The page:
Sexwale focuses on dilapidated buildings

2010-10-19 14:29

Human Settlements Minister Tokyo Sexwale hopes to address the country’s housing backlog by claiming back old dilapidated buildings and making them habitable.

“People keep on saying that we need land to address the housing backlog,” Sexwale said today at the unveiling of the Cavendish Chambers housing project in central Johannesburg.

“But we have these old dilapidated buildings that we can refurbish and put our people there.”

The minister said the project, located behind the South Gauteng High Court in the CBD, would be used as a prototype to address the country’s housing shortage.

The building was constructed in 1950 and became vacant in the early 1990s. However, it was illegally taken before being bought by the Afhco Group in 2006.

Immediately after evicting illegal tenants, construction began in 2008 and the building was opened last year for low-income earners.

“The city is coming back ... cities never die,” Sexwale said, adding that during his tenure as premier of Gauteng he was pained to see the demise of Johannesburg’s inner city.

It was because of the private-public partnership that the city was becoming the Johannesburg it used to be.

“Inner cities of Paris (France), New York (the US) and London (England) also went down, so this is not a unique South African situation.”

He said about 2?500 informal settlements in the country were indicative of the government’s difficulties in providing people with decent houses.

Close partnerships between business, the government and communities were needed to address this.

“Why worry about when we will get space to build houses if we can find these old buildings, rejuvenate them and provide housing for our people?”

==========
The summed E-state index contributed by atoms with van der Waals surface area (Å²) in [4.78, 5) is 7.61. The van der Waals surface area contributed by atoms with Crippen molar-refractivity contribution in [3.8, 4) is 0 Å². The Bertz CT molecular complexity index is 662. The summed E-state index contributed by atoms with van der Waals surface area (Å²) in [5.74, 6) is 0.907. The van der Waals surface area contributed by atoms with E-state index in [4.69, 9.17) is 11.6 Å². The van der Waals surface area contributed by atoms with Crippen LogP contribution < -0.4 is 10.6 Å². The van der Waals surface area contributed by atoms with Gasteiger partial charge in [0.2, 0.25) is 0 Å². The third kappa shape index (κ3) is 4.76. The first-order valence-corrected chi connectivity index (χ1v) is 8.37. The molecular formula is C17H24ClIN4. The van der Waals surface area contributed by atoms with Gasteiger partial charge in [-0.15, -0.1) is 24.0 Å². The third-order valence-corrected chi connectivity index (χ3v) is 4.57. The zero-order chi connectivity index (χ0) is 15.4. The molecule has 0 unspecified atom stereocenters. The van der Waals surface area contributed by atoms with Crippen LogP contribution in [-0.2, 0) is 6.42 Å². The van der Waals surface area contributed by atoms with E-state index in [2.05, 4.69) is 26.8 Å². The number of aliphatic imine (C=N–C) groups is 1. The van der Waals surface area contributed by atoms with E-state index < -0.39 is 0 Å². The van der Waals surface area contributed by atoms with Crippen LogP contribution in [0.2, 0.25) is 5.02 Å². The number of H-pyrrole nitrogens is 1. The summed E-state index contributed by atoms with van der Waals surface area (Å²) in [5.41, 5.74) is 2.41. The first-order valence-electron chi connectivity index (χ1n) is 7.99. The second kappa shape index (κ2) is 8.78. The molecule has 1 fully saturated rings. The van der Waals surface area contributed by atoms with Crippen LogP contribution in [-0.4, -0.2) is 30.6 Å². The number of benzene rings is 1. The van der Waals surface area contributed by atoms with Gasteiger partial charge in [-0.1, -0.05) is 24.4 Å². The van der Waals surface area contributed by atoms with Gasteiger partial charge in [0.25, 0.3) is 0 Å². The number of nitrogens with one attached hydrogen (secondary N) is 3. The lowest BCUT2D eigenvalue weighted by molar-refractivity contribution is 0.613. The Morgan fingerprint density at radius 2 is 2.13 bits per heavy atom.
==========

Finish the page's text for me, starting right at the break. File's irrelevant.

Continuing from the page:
Sexwale warned building hijackers, saying that his department was currently in talks with the police and the Hawks about enforcing evictions and stopping the trend.

Melissa Mnguni, who had been living in one of the units in Cavendish Chambers since last year, said the flat was convenient as it was close to a taxi rank.

“The rent is a bit steep. But considering the fact that this flat is safe and everything is very close, it’s worth it,” said the 30-year-old trainee nurse, who works at Garden City in Mayfair.

The fact that the building was a walking distance from the Carlton Centre shopping mall also made life easier for Mnguni. “I won’t change this flat for another flat.”

Mnguni, who hails from Empangeni in KwaZulu-Natal, lives in one of the project’s 120 bachelor flats.

Each flat is fitted with a telephone, a small kitchen, a shower and ceramic tiles. And access to the building is controlled with a fingerprint system.

There are a total of 187 flats, but only two of these are two-bedroom units.

The rent ranges from R1?260 to R4?160 a month. At least 75% of the project has been occupied.

Furthermore, the building is near a Bus Rapid Transit station and the Lister Medical Centre.

Sexwale said: “Where we stay should be in close proximity to where we play, work.”

He emphasised that under President Jacob Zuma’s leadership his department was focused on bringing quality housing to South Africans.

He said most people living in shacks and informal settlements were “parking their hopes”, waiting for the government to deliver on its promise to give them quality houses.

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